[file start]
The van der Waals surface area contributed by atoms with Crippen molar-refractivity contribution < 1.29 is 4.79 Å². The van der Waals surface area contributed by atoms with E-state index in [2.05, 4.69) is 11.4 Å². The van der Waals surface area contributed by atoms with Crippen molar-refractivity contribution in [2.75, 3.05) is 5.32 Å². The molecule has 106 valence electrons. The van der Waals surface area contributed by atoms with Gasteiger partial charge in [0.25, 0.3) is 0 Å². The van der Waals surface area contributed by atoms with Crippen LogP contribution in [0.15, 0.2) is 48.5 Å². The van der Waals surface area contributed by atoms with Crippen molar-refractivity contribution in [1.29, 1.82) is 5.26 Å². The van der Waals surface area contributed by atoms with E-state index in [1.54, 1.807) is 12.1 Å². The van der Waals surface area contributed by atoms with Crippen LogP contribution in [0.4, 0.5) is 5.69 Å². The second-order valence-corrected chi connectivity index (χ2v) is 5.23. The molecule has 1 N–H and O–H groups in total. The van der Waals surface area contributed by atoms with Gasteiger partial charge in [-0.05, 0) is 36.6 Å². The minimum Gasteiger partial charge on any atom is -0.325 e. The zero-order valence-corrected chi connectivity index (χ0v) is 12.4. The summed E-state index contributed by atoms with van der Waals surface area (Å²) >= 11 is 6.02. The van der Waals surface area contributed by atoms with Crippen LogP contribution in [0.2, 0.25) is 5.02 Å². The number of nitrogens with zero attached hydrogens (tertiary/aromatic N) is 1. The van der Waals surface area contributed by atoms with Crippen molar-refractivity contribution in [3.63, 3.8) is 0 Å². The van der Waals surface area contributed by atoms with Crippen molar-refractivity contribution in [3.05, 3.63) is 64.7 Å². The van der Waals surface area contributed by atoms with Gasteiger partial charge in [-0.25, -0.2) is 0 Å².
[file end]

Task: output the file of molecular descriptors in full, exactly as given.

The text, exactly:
The van der Waals surface area contributed by atoms with Crippen molar-refractivity contribution < 1.29 is 4.79 Å². The van der Waals surface area contributed by atoms with E-state index in [2.05, 4.69) is 11.4 Å². The van der Waals surface area contributed by atoms with Crippen molar-refractivity contribution in [2.75, 3.05) is 5.32 Å². The molecule has 106 valence electrons. The van der Waals surface area contributed by atoms with Gasteiger partial charge in [0.25, 0.3) is 0 Å². The van der Waals surface area contributed by atoms with Crippen LogP contribution in [0.15, 0.2) is 48.5 Å². The van der Waals surface area contributed by atoms with Crippen molar-refractivity contribution in [1.29, 1.82) is 5.26 Å². The van der Waals surface area contributed by atoms with E-state index in [1.54, 1.807) is 12.1 Å². The van der Waals surface area contributed by atoms with Crippen LogP contribution in [0.4, 0.5) is 5.69 Å². The second-order valence-corrected chi connectivity index (χ2v) is 5.23. The molecule has 1 N–H and O–H groups in total. The van der Waals surface area contributed by atoms with Gasteiger partial charge in [-0.05, 0) is 36.6 Å². The minimum Gasteiger partial charge on any atom is -0.325 e. The zero-order valence-corrected chi connectivity index (χ0v) is 12.4. The summed E-state index contributed by atoms with van der Waals surface area (Å²) >= 11 is 6.02. The van der Waals surface area contributed by atoms with Crippen LogP contribution in [0.2, 0.25) is 5.02 Å². The number of nitrogens with zero attached hydrogens (tertiary/aromatic N) is 1. The van der Waals surface area contributed by atoms with Crippen molar-refractivity contribution in [3.63, 3.8) is 0 Å². The van der Waals surface area contributed by atoms with Crippen molar-refractivity contribution in [3.05, 3.63) is 64.7 Å². The van der Waals surface area contributed by atoms with Gasteiger partial charge in [-0.25, -0.2) is 0 Å².